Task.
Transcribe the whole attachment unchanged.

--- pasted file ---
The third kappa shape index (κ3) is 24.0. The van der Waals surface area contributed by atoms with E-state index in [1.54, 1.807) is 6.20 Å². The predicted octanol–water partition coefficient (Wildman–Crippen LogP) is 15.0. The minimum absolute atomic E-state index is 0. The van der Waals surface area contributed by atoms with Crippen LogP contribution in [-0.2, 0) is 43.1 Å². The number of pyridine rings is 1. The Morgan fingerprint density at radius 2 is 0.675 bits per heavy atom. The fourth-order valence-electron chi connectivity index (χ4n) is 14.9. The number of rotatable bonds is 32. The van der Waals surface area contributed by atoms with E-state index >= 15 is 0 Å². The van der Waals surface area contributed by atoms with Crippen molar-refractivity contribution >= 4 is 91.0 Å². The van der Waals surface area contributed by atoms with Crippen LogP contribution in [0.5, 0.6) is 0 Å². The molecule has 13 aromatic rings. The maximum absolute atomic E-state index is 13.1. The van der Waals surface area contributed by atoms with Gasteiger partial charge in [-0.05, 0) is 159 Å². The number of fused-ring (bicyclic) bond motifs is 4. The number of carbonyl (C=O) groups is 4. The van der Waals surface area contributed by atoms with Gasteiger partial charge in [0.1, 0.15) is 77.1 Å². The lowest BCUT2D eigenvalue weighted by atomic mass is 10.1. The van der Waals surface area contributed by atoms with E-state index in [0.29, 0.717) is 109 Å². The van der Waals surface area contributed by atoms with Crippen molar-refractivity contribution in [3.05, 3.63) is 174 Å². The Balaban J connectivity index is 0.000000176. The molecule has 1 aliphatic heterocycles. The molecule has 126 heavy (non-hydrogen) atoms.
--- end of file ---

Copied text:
The third kappa shape index (κ3) is 24.0. The van der Waals surface area contributed by atoms with E-state index in [1.54, 1.807) is 6.20 Å². The predicted octanol–water partition coefficient (Wildman–Crippen LogP) is 15.0. The minimum absolute atomic E-state index is 0. The van der Waals surface area contributed by atoms with Crippen LogP contribution in [-0.2, 0) is 43.1 Å². The number of pyridine rings is 1. The Morgan fingerprint density at radius 2 is 0.675 bits per heavy atom. The fourth-order valence-electron chi connectivity index (χ4n) is 14.9. The number of rotatable bonds is 32. The van der Waals surface area contributed by atoms with E-state index >= 15 is 0 Å². The van der Waals surface area contributed by atoms with Crippen molar-refractivity contribution >= 4 is 91.0 Å². The van der Waals surface area contributed by atoms with Crippen LogP contribution in [0.5, 0.6) is 0 Å². The molecule has 13 aromatic rings. The maximum absolute atomic E-state index is 13.1. The van der Waals surface area contributed by atoms with Gasteiger partial charge in [-0.05, 0) is 159 Å². The number of fused-ring (bicyclic) bond motifs is 4. The number of carbonyl (C=O) groups is 4. The van der Waals surface area contributed by atoms with Gasteiger partial charge in [0.1, 0.15) is 77.1 Å². The lowest BCUT2D eigenvalue weighted by atomic mass is 10.1. The van der Waals surface area contributed by atoms with E-state index in [0.29, 0.717) is 109 Å². The van der Waals surface area contributed by atoms with Crippen molar-refractivity contribution in [3.05, 3.63) is 174 Å². The Balaban J connectivity index is 0.000000176. The molecule has 1 aliphatic heterocycles. The molecule has 126 heavy (non-hydrogen) atoms.